Once home, Maxine’s and my host parents gave us a tour of their utterly charming and quirky abode, filled with relics of another time and decked out with every record ever made (our host father is a rare records dealer). We were shown to our lovingly prepared bedrooms, the air thick with nostalgia from the days their children used to inhabit them.
We were treated to a delicious, not at all stereotypically English meal and a conversation about Italian cuisine, foreign films and your usual get-to-know-you material: Where are you from? What are your interests? Why on earth did you come here?! Then we retired to our chambers and delighted in the all-consuming slumber of the long-travelled and culture-shocked.
The next day began in earnest: We were tested on our level of English. We native speakers were put in a class of our own and began our study of euphemisms, essay writing and a light dose of grammar.
At lunchtime we ate meals kindly prepared for us by ladies who said things like “Watch the tray, luv” and bustled around fetching more tiny bottles of water and sandwiches which, frankly, left much to be desired…
We went on several scavenger hunts around town and visited the famous Turkish baths. We went to a quaint coastal fishing village named Whitby and ate fish and chips by the water. We also went bowling in Leeds, the neighboring university town.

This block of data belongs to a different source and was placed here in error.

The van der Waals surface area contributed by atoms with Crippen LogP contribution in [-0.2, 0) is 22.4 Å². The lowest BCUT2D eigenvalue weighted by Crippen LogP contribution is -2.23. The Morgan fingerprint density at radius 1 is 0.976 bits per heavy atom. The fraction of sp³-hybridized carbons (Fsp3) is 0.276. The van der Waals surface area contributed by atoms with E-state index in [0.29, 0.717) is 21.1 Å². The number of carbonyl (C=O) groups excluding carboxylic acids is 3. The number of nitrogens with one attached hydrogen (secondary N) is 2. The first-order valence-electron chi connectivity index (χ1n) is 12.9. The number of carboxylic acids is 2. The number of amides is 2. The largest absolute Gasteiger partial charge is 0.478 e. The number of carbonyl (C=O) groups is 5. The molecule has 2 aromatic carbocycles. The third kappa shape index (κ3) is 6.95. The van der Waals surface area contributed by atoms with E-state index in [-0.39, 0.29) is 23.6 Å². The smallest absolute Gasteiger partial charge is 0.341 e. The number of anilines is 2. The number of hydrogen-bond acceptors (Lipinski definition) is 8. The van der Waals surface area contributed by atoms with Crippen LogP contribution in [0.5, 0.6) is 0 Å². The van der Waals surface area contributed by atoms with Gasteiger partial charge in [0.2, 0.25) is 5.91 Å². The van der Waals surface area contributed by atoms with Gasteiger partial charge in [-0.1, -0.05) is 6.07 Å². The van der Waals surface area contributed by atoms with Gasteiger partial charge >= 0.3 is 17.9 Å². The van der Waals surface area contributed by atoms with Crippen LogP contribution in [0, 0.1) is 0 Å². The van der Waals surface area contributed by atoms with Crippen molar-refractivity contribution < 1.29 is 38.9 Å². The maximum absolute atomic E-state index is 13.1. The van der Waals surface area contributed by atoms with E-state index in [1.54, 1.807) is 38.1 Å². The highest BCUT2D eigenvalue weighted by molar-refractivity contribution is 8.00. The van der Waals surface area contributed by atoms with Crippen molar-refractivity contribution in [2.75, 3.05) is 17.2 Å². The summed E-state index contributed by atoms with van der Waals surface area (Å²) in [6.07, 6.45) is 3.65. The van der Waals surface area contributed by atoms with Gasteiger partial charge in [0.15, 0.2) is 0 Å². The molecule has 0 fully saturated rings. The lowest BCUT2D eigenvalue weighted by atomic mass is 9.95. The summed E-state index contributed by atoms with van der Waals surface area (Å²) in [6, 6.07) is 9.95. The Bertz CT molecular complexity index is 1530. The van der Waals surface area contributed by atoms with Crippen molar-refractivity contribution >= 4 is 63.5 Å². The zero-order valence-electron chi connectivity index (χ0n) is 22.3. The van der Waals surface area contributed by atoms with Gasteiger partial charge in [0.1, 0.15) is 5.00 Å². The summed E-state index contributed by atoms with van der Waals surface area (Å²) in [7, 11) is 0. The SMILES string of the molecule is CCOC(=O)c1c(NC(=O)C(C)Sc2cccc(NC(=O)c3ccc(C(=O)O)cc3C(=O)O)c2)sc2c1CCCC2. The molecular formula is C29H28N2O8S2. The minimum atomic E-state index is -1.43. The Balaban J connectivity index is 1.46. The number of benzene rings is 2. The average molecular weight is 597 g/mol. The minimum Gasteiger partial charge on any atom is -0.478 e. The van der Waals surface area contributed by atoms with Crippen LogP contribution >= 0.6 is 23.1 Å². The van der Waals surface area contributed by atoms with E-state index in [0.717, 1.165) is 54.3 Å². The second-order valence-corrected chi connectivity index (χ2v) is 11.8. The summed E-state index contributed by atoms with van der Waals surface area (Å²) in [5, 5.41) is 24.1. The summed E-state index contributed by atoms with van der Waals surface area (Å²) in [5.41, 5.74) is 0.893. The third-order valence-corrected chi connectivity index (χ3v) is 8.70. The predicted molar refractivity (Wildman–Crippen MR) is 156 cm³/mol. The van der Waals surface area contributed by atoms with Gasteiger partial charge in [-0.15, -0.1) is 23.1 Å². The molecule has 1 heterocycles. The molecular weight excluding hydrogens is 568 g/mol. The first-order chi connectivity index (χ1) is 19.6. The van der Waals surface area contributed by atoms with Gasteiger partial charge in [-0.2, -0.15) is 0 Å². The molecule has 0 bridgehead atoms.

One of the highlights of our trip was going to the recently renovated Royal Hall, the local theater, and seeing a production of “The Hound of the Baskervilles”.
I don’t know about my fellow students but Maxine and I made ourselves at home right away. As for the rest of us, I think they mastered the challenges of culture and language shock terrifically, proving once and for all that our class is truly immersive in nature.
The way they deftly asked for directions to the next mass-produced, over-priced clothing store or made idle chit-chat with the cashier at the local Walmart-subsidiary grocery store, ASDA, was really something to see.
On the whole, this was a successful sojourn, which not only helped us improve our language skills but also brought us closer together as a class.
Hella Wiedmer-Newman, 2dN